Fire destroys 8 racehorses, barn Huge Bowling Brook training barn was a Carroll landmark.

January 14, 1992|By Richard Irwin | Richard Irwin,Evening Sun Staff Frank D. Roylance and Ross Peddicord contributed to this story.

Eight thoroughbred racehorses were killed last night when a fire destroyed the historic Bowling Brook training barn in western Carroll County, a fire official said.

David Nelson, chief of the Union Bridge Volunteer Fire Company, said that one of the horses was valued at $100,000 and that the total loss, including horses, the 114-year-old building and its contents, was between $750,000 and $1 million.

Four horses escaped the inferno and were seen running across a pasture. One suffered smoke inhalation and was taken to a veterinarian for treatment, Nelson said.

Nelson said a volunteer firefighter from Union Bridge suffered smoke inhalation and was treated at the scene. Another suffered flu-like symptoms while battling the fire and was relieved of duty.

Nelson said the cause of the fire, which was reported at 11:23 p.m., is being investigated by the state fire marshal's office.

Bowling Brook, built in 1878, is in the 900 block of Crouse Mill Road off Middleburg Road in Middleburg about three miles west of Union Bridge.

The indoor galloping barn and adjoining farm was developed by trainer Wyndham Walden, a noted 19th century horseman who died in 1905. Walden produced a record seven Preakness winners at Bowling Brook, including Duke of Magenta, Saunterer, Grenada, Harold, Vanguard, Refund and Tom Ochiltree.

Walden's son, Robert, took over the farm and produced a Kentucky Derby winner, Manuel, in 1899.

In the 1950s, the complex was sold to the Raymond I. Richardson Foundation, which still operates the Bowling Brook Boy's Home, a home for juvenile offenders, in the main house and outbuildings. But the horse farm was allowed to fall into disrepair, until it was purchased in 1990 by Mark Gross, a developer and restaurateur.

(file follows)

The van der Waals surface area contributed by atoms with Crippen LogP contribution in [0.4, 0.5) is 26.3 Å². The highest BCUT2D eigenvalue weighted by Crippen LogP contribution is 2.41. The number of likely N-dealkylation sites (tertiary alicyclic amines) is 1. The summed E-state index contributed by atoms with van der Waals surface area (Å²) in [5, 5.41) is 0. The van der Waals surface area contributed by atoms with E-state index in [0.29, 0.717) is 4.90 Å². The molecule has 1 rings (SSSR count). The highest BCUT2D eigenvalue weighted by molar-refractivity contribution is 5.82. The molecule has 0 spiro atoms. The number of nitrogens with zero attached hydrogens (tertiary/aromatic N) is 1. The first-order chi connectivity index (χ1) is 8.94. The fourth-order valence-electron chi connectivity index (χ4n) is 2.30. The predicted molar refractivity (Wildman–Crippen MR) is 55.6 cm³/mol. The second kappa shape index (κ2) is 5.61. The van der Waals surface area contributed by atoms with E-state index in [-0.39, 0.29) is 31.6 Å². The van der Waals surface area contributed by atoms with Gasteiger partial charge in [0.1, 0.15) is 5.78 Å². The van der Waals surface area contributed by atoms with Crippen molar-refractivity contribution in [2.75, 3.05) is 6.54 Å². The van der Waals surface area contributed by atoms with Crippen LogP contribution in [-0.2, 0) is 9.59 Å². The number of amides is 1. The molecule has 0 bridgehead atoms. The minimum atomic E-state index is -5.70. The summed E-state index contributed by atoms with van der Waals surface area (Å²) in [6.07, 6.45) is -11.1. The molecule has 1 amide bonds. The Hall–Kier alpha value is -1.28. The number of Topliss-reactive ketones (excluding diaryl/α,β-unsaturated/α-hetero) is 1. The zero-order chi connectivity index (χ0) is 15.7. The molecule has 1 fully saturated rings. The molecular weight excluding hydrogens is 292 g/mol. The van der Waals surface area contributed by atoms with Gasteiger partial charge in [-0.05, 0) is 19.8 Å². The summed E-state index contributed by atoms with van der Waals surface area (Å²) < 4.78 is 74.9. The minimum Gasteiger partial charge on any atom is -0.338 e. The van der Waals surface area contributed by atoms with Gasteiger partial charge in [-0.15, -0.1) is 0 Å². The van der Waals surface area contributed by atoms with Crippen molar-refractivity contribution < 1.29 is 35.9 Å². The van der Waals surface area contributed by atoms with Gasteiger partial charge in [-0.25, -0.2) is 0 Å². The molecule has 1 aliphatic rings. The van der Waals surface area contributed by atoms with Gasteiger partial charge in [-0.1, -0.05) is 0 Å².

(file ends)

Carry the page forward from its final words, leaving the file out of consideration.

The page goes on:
Gross placed the farm under the county's farm preservation program and has been restoring it for use as a thoroughbred training center and a bed and breakfast inn.

Gross was not available for comment today.

Doris Kiser, who lives near the barn, said Gross had been restoring it for more than a year.

She said the facility is one of the oldest of its kind on the East Coast and was a popular site year-round.

The deadly fire at Bowling Brook was the second in just over 24 hours in which race horses were killed.

Early Sunday, a fire at Far Hill in Cecil County destroyed a horse barn and killed at least three thoroughbred horses.

The owner of that barn, Frank Kramer of Elkton, estimated the loss of the horses and barn at nearly $200,000.

The cause of the Elkton fire also remains under investigation, said Nelson.

Nelson said the fire at Bowling Brook was reported by employees who saw smoke and flames erupting from the huge, eight-sided building that housed at least a dozen horses and contained a training track, stalls, tack room and offices.

Nelson said that much of the wooden barn was engulfed in flames by the time his unit and others from Taneytown, Harney, New Windsor and Frederick County arrived at the scene.

He said the barn, which measured 150 feet wide by 300 feet long, collapsed in a mass of flames and smoke less than 30 minutes after it was reported.

Nelson described the scene inside the barn as "pathetic."

"When you see such beautiful animals lying dead in their stalls," he said, "it really makes you sad that such fine creatures will never race."

Nelson said there wasn't much the 70-plus firefighters could do but pour water on the rubble and wet down nearby buildings to prevent the fire from spreading.

"It really took off and we could see the flames long before we arrived on the scene," Nelson said.

He said water to battle the fire was pumped from ponds on the property and nearby Big Pipe creek.

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